Spring has finally sprung! While many have sworn by the benefits of ‘Dr Green’ for generations, it’s not without its pitfalls. Knowing the facts can help you decide on the most suitable management for your horse this spring. 


1. Calorie overload

Ponies have been seen to consume almost 5% of their bodyweight (dry matter) in grass per day which equates to a whopping 12.5kg for 250kg pony! Spring grass may provide three times the published energy (calorie) requirement for horses and ponies in light work. In fact, a 250kg pony could consume enough energy to fuel a 500kg racehorse (equivalent to over half a bag of conditioning cubes) every day from spring grass alone!

2. Water soluble carbohydrate (WSC) risks

Water soluble carbohydrates (WSC) or ‘sugar’ includes simple sugars and fructan. The majority of simple sugar in grass is sucrose – the same sugar you put in your tea and the main form of sugar in molasses. Fructan is the ‘storage form’ of sugar in the majority of UK grasses. High intakes of WSC may trigger laminitis, colic or in some cases tying up.

3. WSC levels are hard to predict!

WSC levels in grazing are hard to predict and in some situations, may fluctuate by the hour. This is one of the reasons why it may be difficult to predict when the ‘safest’ time to turn out is.  WSC levels in grass are affected my many factors including sunlight, moisture/ rainfall, fertiliser application, temperature, soil fertility, grass species and grass maturity. However in general, factors that encourage growth but limit photosynthesis will help to reduce WSC for example, shaded pasture in combination with warm temperatures, sufficient soil moisture and appropriate fertiliser application. On the other hand, environments that increase photosynthesis but limit growth (such as sunny frosty mornings), lead to an increase in WSC.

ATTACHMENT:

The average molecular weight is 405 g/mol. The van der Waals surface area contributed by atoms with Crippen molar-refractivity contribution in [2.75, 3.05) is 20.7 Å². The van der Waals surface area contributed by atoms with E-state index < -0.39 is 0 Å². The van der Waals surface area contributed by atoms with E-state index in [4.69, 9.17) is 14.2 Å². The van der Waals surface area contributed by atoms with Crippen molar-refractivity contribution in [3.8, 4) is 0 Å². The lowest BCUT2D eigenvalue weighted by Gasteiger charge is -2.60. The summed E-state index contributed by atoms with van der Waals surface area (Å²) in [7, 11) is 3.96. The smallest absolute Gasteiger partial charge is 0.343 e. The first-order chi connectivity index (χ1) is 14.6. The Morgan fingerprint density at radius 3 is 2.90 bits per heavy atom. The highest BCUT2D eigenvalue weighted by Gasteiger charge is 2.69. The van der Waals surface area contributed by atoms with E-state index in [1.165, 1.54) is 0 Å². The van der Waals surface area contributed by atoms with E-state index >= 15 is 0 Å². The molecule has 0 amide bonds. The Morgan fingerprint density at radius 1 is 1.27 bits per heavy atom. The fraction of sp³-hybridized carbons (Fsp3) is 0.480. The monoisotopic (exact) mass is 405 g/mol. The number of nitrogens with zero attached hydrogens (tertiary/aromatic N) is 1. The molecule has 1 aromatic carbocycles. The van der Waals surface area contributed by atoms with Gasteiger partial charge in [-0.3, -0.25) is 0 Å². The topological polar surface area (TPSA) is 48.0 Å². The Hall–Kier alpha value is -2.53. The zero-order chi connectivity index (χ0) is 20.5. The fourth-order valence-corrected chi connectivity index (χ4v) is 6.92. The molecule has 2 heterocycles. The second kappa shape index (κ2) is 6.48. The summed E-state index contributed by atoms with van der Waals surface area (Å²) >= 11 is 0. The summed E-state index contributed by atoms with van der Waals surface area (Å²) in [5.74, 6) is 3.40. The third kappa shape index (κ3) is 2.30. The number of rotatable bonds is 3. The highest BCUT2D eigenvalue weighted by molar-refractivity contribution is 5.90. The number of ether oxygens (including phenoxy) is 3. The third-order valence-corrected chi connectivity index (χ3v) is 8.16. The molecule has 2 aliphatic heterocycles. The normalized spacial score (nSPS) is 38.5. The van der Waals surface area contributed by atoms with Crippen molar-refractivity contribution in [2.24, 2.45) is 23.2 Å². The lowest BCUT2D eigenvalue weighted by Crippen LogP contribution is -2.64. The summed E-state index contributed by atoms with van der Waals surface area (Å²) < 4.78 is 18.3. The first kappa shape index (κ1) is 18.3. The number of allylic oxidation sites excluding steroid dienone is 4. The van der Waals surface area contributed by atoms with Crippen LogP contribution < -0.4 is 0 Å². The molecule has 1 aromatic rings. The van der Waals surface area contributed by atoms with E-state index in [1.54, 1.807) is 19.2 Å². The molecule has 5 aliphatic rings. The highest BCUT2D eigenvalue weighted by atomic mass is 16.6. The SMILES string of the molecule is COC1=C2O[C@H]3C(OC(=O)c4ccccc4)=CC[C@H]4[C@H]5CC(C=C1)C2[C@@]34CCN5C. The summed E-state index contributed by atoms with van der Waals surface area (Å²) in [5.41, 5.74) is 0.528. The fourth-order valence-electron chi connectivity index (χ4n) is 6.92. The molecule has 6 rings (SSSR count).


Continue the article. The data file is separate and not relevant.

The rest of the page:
4. Daily sugar intake

Grass may contain up to 15% simple sugars (dry matter) which means a 250kg pony could consume almost 2kg of simple sugars per day from grass alone. However if you add fructan into mix, total WSC intake could rise to almost 4.5kg!

5. WSC levels may still be high at night!

Provided the weather is warm enough, fructan stored in the stem is used for growth overnight. This, in addition to the fact that grass can’t photosynthesise without sunlight, means that WSC levels may be lower at night. However in order for grass to grow, the temperature needs to be consistently above 5°C  which means on chilly nights, WSC levels may still be high.

6. Beware of Jack Frost

Sunny frosty mornings are common at this time of year and present a hidden danger for laminitics. When it’s too cold for the grass to grow overnight, WSC levels remain high. When the sun comes out this is coupled with photosynthesis and further sugar production, resulting in high levels of WSC.

7. Turnout for short periods may be counterproductive

Although turning out for short periods may seem like a logical way of restricting grass intake, our four-legged friends can soon become wise to such a regime. In one study, ponies were seen to consume almost 1% of their bodyweight (dry matter) in only 3 hours at grass, despite being fed ad lib hay for the rest of the day. This may equate to two-thirds of the total daily forage allowance for horses and ponies on a weight loss diet.

8. Do grazing muzzles really work?

Grazing muzzles have been shown to reduce intake by approximately 80% in ponies turned out for 3 hours, and reduce the rate of weight gain in some ponies when worn for 10 out of 23 hours at pasture.  Muzzles should not be left on 24/7, but some horses and ponies may still gain weight when only wearing a muzzle for part of their time at pasture.  Consider stabling or ‘non-grass’ turn out for the remainder of the day rather than allowing free access to grazing after removing your horse/ pony’s muzzle. Grazing muzzles may also lead to frustration so monitor your horse’s behaviour, weight and body condition score closely. Prolonged use of a muzzle may also cause the horse’s teeth to wear unevenly so ensure they are checked regularly by a vet or equine dental technician. Speak to a nutritionist for more advice on how to use a grazing muzzle safely.

9. Laminitics may need to be removed from grazing

Rapid grass growth makes spring a particularly high risk period for laminitics and for those at very high risk, complete removal from grazing may be the only option. In these cases grazing should ideally be replaced with a low NSC hay or an appropriate hay replacer.

For specific advice on managing your horse’s grass intake contact the SPILLERS Care-Line on 01908 22 66 26.

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